“Oh, don’t be a stick in the mud, Char-Char. That’s my job. I’m fast enough to stay out of trouble.”
“Shhh, secret identities,” Bruce hissed.
In front of them, a group of men were advancing across the open paddock from the direction of the burning buildings. The lead man was wearing one of those leather jackets that TV sheriffs wore, complete with a star badge on the lapel. He was holding a pump-action shotgun by the barrel, like he was getting ready to flick-load it. “You’re the superheroes the CBI said was comin’.”
Charlotte stepped in front of her team. “We are.”
“Kind of young for superheroes, aren’t you?”
“We’re what you’ve got, Deputy.”
He nodded. “True that. After what we’ve been through today, we’ll take it.”
“Such as?” Charlotte asked.
“Bald guy in weird armour and lights shining in his face like crazy orthodontic braces firing energy beams at us?”
Charlotte glanced at Bruce, who nodded. Professor Paradigm!
“We hear he seemed to be cooperating with some sabretooth cats?” Charlotte continued.
“Uh, yeah, no, maybe. It was weird. The cats herded some cattle up that draw like they were cowboys or something, and then the bald guy rooted around the ranch for a while, put together a big force bubble of furniture and stuff and just vanished.”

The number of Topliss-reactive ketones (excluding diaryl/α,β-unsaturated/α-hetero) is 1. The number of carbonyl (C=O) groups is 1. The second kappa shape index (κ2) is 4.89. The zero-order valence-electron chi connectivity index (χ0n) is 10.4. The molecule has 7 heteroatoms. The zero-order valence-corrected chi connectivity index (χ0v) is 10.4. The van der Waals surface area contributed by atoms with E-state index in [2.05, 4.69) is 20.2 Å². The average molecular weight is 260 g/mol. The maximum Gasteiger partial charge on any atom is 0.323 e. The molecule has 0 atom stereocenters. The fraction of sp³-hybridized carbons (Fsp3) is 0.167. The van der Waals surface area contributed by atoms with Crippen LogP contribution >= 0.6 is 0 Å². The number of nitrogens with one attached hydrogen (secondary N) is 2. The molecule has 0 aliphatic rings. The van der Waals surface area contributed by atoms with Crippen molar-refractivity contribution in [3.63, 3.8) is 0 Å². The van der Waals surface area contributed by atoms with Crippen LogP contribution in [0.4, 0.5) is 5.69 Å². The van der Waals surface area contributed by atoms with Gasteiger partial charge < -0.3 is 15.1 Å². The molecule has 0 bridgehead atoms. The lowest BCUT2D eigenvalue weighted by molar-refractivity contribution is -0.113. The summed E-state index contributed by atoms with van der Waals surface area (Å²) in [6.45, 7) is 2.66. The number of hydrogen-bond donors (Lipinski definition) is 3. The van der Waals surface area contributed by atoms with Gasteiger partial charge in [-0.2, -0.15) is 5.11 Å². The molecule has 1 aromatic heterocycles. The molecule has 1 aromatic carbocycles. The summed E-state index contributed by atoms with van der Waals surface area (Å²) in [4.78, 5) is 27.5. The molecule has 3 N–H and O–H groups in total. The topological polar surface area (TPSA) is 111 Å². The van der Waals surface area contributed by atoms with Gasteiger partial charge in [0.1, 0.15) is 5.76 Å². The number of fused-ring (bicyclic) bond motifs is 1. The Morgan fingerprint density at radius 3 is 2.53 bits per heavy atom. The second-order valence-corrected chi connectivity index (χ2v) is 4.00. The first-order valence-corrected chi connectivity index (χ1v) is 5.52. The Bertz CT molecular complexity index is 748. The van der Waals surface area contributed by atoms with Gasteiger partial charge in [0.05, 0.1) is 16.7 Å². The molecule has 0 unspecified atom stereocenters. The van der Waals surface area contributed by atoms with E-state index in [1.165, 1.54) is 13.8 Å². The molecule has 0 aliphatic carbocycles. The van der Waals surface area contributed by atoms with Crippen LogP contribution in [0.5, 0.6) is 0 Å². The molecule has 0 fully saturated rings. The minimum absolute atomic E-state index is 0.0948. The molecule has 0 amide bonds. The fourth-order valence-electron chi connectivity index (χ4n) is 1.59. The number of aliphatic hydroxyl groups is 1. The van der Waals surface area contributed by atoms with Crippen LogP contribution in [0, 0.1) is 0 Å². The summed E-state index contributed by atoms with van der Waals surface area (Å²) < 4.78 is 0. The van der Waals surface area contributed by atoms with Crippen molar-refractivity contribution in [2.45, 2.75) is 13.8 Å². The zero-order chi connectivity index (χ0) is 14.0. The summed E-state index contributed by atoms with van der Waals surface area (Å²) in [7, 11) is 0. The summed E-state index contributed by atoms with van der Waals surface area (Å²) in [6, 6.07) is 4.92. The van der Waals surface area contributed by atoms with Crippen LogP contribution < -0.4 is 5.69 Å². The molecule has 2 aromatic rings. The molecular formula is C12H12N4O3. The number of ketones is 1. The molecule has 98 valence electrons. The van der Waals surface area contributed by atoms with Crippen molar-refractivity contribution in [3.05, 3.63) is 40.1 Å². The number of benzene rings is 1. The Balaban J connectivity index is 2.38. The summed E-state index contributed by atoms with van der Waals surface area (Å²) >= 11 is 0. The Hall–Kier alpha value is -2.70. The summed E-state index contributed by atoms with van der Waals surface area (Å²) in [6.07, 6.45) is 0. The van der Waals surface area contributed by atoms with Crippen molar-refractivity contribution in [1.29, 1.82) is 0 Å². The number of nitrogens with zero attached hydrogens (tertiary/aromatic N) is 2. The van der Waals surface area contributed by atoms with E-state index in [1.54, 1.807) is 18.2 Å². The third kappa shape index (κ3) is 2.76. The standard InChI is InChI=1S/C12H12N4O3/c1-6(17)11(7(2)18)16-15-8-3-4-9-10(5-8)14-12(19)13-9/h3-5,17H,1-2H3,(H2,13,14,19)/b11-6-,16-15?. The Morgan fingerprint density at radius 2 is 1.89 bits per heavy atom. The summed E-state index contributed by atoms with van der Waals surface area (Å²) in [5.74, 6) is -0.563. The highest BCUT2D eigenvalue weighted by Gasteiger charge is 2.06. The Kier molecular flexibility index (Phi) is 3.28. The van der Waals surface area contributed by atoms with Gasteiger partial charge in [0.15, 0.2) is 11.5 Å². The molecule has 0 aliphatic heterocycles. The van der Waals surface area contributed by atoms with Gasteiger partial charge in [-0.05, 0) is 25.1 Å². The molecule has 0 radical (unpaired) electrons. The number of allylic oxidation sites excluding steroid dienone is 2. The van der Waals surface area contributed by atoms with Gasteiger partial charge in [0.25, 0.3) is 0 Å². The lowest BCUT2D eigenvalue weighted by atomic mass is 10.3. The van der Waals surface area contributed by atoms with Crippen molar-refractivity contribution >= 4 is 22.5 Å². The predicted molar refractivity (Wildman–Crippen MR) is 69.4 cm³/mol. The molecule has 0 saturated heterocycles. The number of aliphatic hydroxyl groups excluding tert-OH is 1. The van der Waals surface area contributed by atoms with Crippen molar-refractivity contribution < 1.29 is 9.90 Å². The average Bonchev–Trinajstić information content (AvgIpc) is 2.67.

Charlotte nodded, and Bruce whispered, “Did Mike Suzuki ever stay here? Wait, no, don’t ask that!” Charlotte nodded. She wasn’t about to ask. That was something they could find out later, and as Mr. Piccolo always said about investigations, ‘Leading questions get you led answers.’
“Okay, we’ll have more questions, later. The CBI’ll want to see the crime scene undisturbed as soon as they get here, which should be an hour or so. We’re going to go after the cats.”
Dora pouted. “I guess can’t drag my pony through the forest.” She slapped its flank lightly, and the shiny sparkly pony disappeared in a sparkly flash that sparkled. With sparkles.
The team crossed the paddock and began to climb the draw that the deputy had pointed out to them. It was a steep, v-bottomed gulley that carried flood water down off the brooding, three-summit mountain above them, and the wet bottom, combined with the regular floods, left it choked with bushes. Long strands of cow hair showed where the sabretooth cats had driven the stampeding cattle up the draw towards the ambush that must have been waiting for them uphill.
Charlotte pushed through the thorns, Pearl Harmony out. It continued to glow, lightly and evenly. There was some danger about, but it wasn’t serious, and it wasn’t close. Bruce had his gadget out, again, too.